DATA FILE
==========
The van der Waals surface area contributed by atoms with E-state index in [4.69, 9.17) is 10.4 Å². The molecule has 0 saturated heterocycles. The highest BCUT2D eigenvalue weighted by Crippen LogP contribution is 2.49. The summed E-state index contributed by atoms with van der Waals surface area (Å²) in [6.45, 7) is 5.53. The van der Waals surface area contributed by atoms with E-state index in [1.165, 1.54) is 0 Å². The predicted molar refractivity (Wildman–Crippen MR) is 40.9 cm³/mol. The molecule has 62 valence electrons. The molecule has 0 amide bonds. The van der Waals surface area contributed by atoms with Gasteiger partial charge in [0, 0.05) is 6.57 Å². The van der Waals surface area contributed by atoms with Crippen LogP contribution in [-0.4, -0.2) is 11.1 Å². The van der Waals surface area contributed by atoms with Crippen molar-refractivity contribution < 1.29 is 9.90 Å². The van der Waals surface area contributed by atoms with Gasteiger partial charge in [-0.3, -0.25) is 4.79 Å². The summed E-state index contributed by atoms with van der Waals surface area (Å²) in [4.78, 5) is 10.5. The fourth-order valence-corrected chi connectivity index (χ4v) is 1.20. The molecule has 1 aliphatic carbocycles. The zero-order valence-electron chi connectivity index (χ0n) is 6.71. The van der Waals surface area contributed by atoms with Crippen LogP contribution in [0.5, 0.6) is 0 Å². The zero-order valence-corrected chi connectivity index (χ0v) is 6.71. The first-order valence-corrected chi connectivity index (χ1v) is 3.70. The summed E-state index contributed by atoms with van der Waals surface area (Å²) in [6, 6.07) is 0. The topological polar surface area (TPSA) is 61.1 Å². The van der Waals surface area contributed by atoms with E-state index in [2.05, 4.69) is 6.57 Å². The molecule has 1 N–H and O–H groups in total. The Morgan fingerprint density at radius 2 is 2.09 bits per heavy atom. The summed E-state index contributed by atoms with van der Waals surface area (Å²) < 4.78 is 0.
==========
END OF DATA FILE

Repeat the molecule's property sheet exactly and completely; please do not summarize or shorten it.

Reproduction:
The van der Waals surface area contributed by atoms with E-state index in [4.69, 9.17) is 10.4 Å². The molecule has 0 saturated heterocycles. The highest BCUT2D eigenvalue weighted by Crippen LogP contribution is 2.49. The summed E-state index contributed by atoms with van der Waals surface area (Å²) in [6.45, 7) is 5.53. The van der Waals surface area contributed by atoms with E-state index in [1.165, 1.54) is 0 Å². The predicted molar refractivity (Wildman–Crippen MR) is 40.9 cm³/mol. The molecule has 62 valence electrons. The molecule has 0 amide bonds. The van der Waals surface area contributed by atoms with Gasteiger partial charge in [0, 0.05) is 6.57 Å². The van der Waals surface area contributed by atoms with Crippen LogP contribution in [-0.4, -0.2) is 11.1 Å². The van der Waals surface area contributed by atoms with Crippen molar-refractivity contribution < 1.29 is 9.90 Å². The van der Waals surface area contributed by atoms with Gasteiger partial charge in [-0.3, -0.25) is 4.79 Å². The summed E-state index contributed by atoms with van der Waals surface area (Å²) in [4.78, 5) is 10.5. The fourth-order valence-corrected chi connectivity index (χ4v) is 1.20. The molecule has 1 aliphatic carbocycles. The zero-order valence-electron chi connectivity index (χ0n) is 6.71. The van der Waals surface area contributed by atoms with Crippen LogP contribution in [0.5, 0.6) is 0 Å². The zero-order valence-corrected chi connectivity index (χ0v) is 6.71. The first-order valence-corrected chi connectivity index (χ1v) is 3.70. The summed E-state index contributed by atoms with van der Waals surface area (Å²) in [6, 6.07) is 0. The topological polar surface area (TPSA) is 61.1 Å². The van der Waals surface area contributed by atoms with E-state index in [2.05, 4.69) is 6.57 Å². The molecule has 1 N–H and O–H groups in total. The Morgan fingerprint density at radius 2 is 2.09 bits per heavy atom. The summed E-state index contributed by atoms with van der Waals surface area (Å²) < 4.78 is 0.